Best way to do it is load and strap one boat at a time and put 2nd set of straps on BEFORE loading the 2nd boat. Otherwise, it’s difficult to get straps between the boats. If you have the widest Thule bars as I do, it would take two exceptionally wide tandem canoes (like 37" with wide wooden gunnels) to have a problem with them rubbing together.

One other thing, the NRS 1.5" straps are even better for holding those big tandems. Here’s a pic or two to help show how it works. I don’t have many pics of boats strapped down, but here’s a pic of a few and a recent pic with one so you can see that inner pad I use.

There’s no need to buy another set, one is perfect, two would be a PIA to use unless you strapped only the same two canoes all the time. WW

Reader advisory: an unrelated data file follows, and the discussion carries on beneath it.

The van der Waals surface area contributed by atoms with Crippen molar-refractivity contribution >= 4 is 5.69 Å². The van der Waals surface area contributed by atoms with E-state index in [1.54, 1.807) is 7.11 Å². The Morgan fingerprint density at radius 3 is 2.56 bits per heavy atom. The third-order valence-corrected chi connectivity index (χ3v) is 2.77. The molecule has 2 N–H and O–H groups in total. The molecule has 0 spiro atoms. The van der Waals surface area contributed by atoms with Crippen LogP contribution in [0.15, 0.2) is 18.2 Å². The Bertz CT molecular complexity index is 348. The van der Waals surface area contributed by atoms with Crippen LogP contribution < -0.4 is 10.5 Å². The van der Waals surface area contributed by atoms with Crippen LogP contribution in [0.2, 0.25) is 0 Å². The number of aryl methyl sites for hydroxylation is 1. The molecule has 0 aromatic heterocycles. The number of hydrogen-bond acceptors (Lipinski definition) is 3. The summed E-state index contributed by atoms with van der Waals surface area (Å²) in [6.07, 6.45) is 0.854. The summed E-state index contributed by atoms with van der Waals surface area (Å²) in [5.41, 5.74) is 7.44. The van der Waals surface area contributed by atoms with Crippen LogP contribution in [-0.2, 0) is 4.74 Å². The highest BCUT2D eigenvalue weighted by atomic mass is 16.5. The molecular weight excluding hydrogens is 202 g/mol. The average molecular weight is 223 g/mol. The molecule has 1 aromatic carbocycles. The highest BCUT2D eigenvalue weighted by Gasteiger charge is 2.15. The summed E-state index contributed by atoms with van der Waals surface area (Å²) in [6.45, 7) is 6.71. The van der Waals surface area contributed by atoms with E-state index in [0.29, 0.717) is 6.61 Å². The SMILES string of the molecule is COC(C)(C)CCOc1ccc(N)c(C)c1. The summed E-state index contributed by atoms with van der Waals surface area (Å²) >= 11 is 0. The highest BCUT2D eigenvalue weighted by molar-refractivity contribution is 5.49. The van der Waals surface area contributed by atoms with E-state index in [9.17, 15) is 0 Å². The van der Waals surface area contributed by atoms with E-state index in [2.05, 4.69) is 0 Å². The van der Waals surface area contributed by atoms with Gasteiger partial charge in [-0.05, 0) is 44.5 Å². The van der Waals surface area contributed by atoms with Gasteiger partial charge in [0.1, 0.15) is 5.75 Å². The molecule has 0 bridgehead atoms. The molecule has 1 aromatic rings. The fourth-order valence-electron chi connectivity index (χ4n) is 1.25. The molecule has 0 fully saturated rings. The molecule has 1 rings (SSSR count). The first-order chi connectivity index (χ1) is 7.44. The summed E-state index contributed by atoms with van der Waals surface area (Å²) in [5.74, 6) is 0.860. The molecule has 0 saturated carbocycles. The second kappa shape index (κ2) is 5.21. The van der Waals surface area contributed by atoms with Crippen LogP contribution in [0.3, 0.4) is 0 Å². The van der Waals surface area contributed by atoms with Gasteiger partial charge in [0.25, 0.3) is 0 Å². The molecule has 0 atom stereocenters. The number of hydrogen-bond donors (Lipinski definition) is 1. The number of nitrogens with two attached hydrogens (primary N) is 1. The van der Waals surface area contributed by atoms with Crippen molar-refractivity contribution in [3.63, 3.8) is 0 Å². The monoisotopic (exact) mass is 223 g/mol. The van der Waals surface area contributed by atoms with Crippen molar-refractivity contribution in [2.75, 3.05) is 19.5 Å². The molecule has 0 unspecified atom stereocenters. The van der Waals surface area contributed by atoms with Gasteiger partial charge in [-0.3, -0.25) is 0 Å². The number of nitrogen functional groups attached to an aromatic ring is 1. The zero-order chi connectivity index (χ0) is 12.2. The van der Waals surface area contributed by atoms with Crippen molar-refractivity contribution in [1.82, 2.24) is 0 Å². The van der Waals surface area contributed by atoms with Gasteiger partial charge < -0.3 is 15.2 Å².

Two full sets of gunwale brackets
are always the most secure setup.

That said, many folks do not use them and have traveled countless miles without loosing a boat. If you elect to use just one set, I would locate the brackets on the outboard ends of your bars. FIRMLY tightened. Careful application of load straps should keep the boats from touching, and the gunwale brackets would prevent them from sliding off the bars during loading or transportation.

I would NOT try to use one strap to secure two boats. There is no safe way around using two straps per boat. BTW, Thule load straps are quite beefy, and have slick buckle pads.


Leer will install a thule rack on a fiberglass cap,but the bar is oval shaped instead of the one inch square bars I’ve always seen.

Will these products work on the oval bar?

I cant find the info on their web site.

Sorry if I got off the subject but this looked like a good spot to ask.



Two sets of brackets is best.
They’re a good investment.

Muffler clamps (U-bolts) on the Thule bars is what I used before getting the Thule canoe carrier kits.

I enjoyed your pictures of the Current. It makes me want to go back.

I Respectfully Disagree